10 Dec 2020
Last Update

Please note some of the info in the toolbox has been copied from the SFH members handbook, and more recent info may also be in our onboarding course or other internal SOPs and documents.  The toolbox is here as a ready reference external to our internal day to day operating docs.  Where pages may no longer be published (broken links), you should refer to the handbook or internal courses, SOPs for the latest info.

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Decision Making at isgood is a network of highly autonomous individuals and teams that cooperate around a shared vision for what they want the company to achieve and how they want to have a positive impact on the world.

Members are the ultimate decision-makers for While we often delegate decision-making, such as to directors, coordinators, and leaders of work areas, all mandate traces back to the members.

Two important principles inform our decision-making processes: anyone affected by a decision should be able to participate in making it, and a person’s influence over a decision should be in proportion to the degree to which it affects them.

As much as possible, we encourage people to make decisions for themselves in the course of day-to-day work. When decisions are made by a smaller group, we encourage them to take active steps to maintain their mandate from the wider group, and to operate transparently. This is monitored informally.

As is also a network building shared commons, and pursuing shared aspirations, that calls for collective agreements and commitments. There are a variety of situations where it is useful or necessary to make a formal decision as a group. This page details the key mechanisms we use in this instance.

Making Formal Decisions

Anyone can propose a formal decision at any time. We seek open, transparent decision-making and strive to enable the people who are affected by a decision to participate as fully as possible in making it.

By default, to make formal decisions, uses consensus decision-making, a methodology with a specific meaning and practice. Consensus does not mean unanimous agreement or engagement from everyone on all decisions. The key concept is consent (you can live with it), as distinct from agreement (it’s your preference or first choice). tries to make decisions with the widest possible circle of participants, while recognising the necessity and wisdom of delegating responsibility for certain decisions. In order to enable efficient decision-making, provide clarity to participants, comply with laws, and protect the network, certain other formal decisions are delegated to specific people, groups, or processes other than a consensus decision.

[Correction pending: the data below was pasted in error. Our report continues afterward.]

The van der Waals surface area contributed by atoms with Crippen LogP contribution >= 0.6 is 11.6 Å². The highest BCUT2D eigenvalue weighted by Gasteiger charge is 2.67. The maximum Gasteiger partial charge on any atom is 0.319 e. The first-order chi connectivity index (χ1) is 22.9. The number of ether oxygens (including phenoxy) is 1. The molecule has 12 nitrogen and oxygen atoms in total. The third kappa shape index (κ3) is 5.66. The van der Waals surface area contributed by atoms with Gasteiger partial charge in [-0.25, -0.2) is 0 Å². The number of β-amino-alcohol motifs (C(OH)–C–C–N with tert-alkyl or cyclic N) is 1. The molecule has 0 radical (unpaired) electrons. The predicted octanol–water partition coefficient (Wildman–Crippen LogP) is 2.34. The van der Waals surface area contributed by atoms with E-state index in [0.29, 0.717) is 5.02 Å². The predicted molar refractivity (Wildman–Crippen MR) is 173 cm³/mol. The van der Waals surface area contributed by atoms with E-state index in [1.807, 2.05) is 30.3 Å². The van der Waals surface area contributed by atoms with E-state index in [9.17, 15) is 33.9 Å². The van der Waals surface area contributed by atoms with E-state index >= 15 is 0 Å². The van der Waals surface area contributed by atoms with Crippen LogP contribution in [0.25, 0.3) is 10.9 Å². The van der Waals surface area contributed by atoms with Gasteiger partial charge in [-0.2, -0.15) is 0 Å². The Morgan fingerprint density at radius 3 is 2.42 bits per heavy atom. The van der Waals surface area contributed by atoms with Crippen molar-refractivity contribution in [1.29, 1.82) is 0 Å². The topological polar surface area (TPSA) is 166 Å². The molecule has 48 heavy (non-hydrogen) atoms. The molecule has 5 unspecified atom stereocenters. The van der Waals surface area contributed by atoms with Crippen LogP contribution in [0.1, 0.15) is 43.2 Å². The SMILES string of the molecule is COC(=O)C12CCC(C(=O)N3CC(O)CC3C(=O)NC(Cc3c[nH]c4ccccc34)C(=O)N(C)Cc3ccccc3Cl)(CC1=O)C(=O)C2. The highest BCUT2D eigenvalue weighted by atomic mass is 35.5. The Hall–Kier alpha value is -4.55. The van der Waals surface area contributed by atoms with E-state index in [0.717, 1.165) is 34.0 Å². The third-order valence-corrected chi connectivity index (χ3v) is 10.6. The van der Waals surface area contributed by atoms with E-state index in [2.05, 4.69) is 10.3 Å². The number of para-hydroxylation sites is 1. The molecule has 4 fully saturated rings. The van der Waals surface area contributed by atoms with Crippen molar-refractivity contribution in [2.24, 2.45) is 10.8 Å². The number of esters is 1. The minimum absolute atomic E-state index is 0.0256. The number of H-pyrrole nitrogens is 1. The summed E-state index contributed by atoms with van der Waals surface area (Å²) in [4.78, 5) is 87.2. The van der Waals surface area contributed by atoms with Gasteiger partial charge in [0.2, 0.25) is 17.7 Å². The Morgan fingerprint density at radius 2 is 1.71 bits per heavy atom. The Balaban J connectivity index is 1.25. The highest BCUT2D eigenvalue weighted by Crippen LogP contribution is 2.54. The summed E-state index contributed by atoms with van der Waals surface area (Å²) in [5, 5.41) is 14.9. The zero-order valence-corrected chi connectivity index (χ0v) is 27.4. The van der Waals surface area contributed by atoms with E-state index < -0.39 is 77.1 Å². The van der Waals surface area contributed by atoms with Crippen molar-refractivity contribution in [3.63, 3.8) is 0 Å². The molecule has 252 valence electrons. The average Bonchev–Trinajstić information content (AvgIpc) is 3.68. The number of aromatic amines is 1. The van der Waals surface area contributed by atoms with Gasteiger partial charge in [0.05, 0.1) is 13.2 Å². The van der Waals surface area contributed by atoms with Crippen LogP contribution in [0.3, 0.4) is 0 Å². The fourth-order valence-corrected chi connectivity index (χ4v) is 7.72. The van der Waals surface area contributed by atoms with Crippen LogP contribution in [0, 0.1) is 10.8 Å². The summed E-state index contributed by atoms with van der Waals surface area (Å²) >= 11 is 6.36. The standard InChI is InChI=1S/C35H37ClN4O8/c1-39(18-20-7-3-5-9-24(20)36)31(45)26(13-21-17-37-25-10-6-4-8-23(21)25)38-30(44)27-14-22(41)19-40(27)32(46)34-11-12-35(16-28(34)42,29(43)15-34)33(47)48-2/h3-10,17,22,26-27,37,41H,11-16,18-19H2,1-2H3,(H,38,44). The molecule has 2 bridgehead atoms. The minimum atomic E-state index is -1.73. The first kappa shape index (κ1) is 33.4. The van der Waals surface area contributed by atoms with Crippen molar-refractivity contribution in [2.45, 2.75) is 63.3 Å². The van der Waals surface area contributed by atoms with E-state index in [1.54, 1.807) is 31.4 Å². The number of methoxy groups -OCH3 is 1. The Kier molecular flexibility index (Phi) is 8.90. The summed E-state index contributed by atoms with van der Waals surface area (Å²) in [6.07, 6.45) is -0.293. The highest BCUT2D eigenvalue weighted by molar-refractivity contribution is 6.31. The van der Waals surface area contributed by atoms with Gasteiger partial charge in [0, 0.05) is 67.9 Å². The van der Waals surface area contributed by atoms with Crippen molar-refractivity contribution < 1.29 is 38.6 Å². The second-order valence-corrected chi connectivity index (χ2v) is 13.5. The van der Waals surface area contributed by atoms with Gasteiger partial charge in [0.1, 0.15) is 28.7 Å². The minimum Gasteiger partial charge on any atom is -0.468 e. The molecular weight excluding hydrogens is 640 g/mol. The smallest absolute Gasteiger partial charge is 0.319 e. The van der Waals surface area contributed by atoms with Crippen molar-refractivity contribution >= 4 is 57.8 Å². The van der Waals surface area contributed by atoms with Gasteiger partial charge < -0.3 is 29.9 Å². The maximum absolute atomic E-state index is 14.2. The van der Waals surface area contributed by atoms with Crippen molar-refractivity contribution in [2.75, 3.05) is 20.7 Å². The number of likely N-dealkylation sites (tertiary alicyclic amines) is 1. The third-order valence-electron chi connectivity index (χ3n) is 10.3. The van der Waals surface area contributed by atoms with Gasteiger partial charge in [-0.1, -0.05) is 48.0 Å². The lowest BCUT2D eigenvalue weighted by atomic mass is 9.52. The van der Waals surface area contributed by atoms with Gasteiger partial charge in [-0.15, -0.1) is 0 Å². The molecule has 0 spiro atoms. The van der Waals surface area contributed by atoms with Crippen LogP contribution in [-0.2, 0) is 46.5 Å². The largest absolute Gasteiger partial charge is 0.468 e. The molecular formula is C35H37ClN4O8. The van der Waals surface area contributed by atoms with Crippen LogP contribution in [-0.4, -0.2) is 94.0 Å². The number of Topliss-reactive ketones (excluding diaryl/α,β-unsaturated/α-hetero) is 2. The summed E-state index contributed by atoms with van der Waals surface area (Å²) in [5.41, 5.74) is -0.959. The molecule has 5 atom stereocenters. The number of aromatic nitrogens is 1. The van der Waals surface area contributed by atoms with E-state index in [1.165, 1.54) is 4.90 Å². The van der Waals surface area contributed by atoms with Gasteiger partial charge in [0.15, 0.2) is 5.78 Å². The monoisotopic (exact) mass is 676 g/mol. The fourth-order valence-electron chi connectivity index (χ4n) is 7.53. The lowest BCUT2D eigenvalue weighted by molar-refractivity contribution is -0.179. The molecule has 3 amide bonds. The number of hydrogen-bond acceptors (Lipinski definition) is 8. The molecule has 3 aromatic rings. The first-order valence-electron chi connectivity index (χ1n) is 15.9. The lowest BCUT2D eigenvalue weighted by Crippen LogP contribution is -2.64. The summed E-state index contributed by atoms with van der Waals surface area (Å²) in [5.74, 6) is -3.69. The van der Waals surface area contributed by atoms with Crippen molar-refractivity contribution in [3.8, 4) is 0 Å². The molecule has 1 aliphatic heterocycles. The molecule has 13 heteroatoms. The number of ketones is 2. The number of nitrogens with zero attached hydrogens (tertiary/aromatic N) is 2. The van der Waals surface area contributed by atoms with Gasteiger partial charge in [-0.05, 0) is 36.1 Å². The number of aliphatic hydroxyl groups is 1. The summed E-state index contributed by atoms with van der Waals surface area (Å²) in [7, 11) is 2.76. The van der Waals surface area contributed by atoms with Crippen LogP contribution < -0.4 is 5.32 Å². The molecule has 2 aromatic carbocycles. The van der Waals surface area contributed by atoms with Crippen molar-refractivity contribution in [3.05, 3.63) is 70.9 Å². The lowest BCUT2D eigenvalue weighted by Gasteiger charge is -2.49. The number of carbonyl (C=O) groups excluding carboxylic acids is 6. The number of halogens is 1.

A formal decision is only required whenever there is a significant impact on the network. It is difficult to specify exact criteria for every case, so everyone is encouraged to use their best judgement to balance exercising autonomy with gaining shared understanding.

Formal decisions are needed for the following areas (some with the whole network, some with a subset of people or by a process which has been delegated by an Agreement).

Agreements – creating new rules about how works

Brand – changing the logo and identity or utilizing it in a new context which may affect brand wellbeing.  Eg. Creating new pieces of collateral

Money – spending collective funds or for actions that impact our financial outlook

Tools & Processes – how the network as a whole will work and communicate

Relationships – commitments as a network with individuals or entities (such as invitations to membership, appointing directors, MOUs with ventures or other entities)

Buy-in & Awareness – when seeking a shared sense of ownership and support from the network as a whole

Discussions & Proposals

Decisions are typically preceded by a discussion. This discussion is open, and intended to give people an opportunity to be actively involved in shaping the context of the decision, and to share relevant information and opinions.

After discussion, any participant can raise a proposal, which describes a clear course of action or resolution. Once a proposal has been created, members will state a position. Those positions can be one of the following:

  • YES = you’re happy with the proposal.
  • NO = you think there might be a better alternative, but you’re willing to go with the group’s decision.
  • ABSTAIN = you’re happy for the group to decide without you.
  • BLOCK = you’ve got serious objections and you’ll be extremely unhappy if this proposal goes ahead.

Note: process-wise, members will be given a certain amount of time to state their positions. If a member does not reply, their position is expected to be ‘abstain’.


An essential part of our consensus-based decision making model is the possibility to ‘block’ a decision.